Gigabyte's GA-8S648FX Motherboard

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Intel Springdale Showdown - Page 4

Gigabyte's GA-8S648FX Motherboard
Bridging the gap with the SiS 648FX

"Burned" in by Robert Maloney
August 13th, 2003

3DMark 2001 and 3DMark03
Synthetic Gaming

We wanted to get an idea of how the SiS648 would perform in gaming situations, and started with Futuremark's 3DMark 2001 SE and 3DMark03.  Both of these benchmarks render a variety of scenes, using DirectX 8 and 9 vertex and pixel shaders.  We ran both benchmarks at exactly the same settings; 1024x768 resolution and 32-bit color, with all other settings left at their defaults. 

The memory bandwidth came into play with the 3DMark 2001 scores.   The GA-8S648FX came in last, with 11895 points, a full 10% behind the leader, the Abit IS7-G.  3DMark03 was a bit more forgiving, since the scores have less to do with system performance, and are more closely tied to the video card being used.  There was a slight drop off in scores from board to board, in the same order as the previous test.  The difference this time was only about 2%.
Comanche 4 Demo and Quake 3 Arena
Let's get a look at some frame rates

OK, enough mumbo-jumbo about synthetic numbers, lets see some real games in action.  We took two games that have built-in testing modes, which will show us the average frame rate during gameplay.  Comanche 4 is a DirectX benchmark that is highly CPU and Memory bandwidth dependent.  For testing purposes, we ran the Demo version at 800x600x32, but disabled the audio.  Quake 3 Arena is everyone's favorite OpenGL benchmark, used in reviews seemingly since the dawn of time.  Although a bit dated, it still can be used to give reliable comparisons of system performance.  Since the frame rates can get quite high, we maxed out the graphical settings, and ran "demo four" at a resolution of 1024x768 with 32-bit color and textures.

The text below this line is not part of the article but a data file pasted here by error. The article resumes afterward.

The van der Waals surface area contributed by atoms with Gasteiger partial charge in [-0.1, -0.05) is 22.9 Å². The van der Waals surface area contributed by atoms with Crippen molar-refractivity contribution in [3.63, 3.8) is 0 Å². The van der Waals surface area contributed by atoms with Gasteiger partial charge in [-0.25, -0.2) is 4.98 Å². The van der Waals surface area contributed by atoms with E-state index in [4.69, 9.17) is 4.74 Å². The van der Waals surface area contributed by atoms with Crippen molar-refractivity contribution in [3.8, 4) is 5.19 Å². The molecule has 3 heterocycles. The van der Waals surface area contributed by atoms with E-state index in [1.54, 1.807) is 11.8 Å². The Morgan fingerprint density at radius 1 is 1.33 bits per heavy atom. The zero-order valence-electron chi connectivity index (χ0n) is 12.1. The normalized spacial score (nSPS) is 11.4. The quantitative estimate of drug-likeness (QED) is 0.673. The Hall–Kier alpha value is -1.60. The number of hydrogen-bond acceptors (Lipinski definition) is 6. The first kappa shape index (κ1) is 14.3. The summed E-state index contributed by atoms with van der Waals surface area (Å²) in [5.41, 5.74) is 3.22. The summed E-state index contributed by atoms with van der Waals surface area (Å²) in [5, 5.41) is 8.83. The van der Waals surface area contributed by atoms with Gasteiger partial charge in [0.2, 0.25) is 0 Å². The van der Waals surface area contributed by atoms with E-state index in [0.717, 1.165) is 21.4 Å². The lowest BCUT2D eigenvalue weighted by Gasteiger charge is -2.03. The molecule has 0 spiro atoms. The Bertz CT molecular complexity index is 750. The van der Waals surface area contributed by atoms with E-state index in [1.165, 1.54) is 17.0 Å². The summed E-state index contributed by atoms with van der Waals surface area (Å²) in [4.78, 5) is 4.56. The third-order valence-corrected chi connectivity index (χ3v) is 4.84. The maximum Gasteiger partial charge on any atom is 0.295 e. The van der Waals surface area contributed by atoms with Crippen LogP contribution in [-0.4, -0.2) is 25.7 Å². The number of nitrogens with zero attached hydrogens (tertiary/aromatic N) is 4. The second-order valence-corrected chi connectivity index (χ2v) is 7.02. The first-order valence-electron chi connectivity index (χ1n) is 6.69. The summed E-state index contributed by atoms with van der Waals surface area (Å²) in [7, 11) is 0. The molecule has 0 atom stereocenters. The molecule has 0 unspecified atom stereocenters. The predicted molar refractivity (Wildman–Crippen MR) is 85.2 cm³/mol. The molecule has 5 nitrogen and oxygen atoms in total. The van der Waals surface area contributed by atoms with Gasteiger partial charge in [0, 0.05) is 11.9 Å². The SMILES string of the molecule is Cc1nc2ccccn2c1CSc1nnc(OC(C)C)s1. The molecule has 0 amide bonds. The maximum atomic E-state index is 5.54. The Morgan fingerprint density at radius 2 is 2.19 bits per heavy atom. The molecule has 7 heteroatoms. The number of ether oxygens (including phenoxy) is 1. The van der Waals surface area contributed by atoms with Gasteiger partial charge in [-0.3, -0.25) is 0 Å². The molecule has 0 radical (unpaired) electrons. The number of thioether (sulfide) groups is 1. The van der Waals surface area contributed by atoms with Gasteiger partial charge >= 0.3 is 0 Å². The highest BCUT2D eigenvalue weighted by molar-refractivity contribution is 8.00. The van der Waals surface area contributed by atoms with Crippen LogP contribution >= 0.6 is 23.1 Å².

The Comanche 4 and Quake 3 benchmarks gobble up the memory bandwidth that the Springdale boards provide, and help them run right past the SiS648FX.   The Comanche 4 scores might not seem as big of a deal when you only see a difference of 6 frames from top to bottom.  These six frames actually equate to a difference in performance of almost 13%.  This difference can be seen better in Quake 3 Arena where the Abit IS7-G outpaces the Gigabyte GA-8S648FX by almost 40 frames per second.

First impressions aside, it was hard for us to find too much to root for with Gigabyte's SiS648FX-based motherboard.  Missing features, mediocre performance, and the lack of any overclocking ability really put it at a disadvantage, especially for power-hungry PC enthusiasts.  On the other hand, if one was looking for a stable, but cheap solution that doesn't require finding twin-sets of DDR RAM, then the GA-8S648FX may be a perfect match.  At a price point as low as $87, it's not a bad choice when looking to upgrade to 800MHz front side bus Pentium 4 CPUs.  Our general feeling is that it may be better to wait for a 655FX based solution, which will combine the 800MHz FSB with Dual DDR.  As for the Gigabyte GA-8S648FX, we are going to give it a 6 on the HotHardware Heat Meter.



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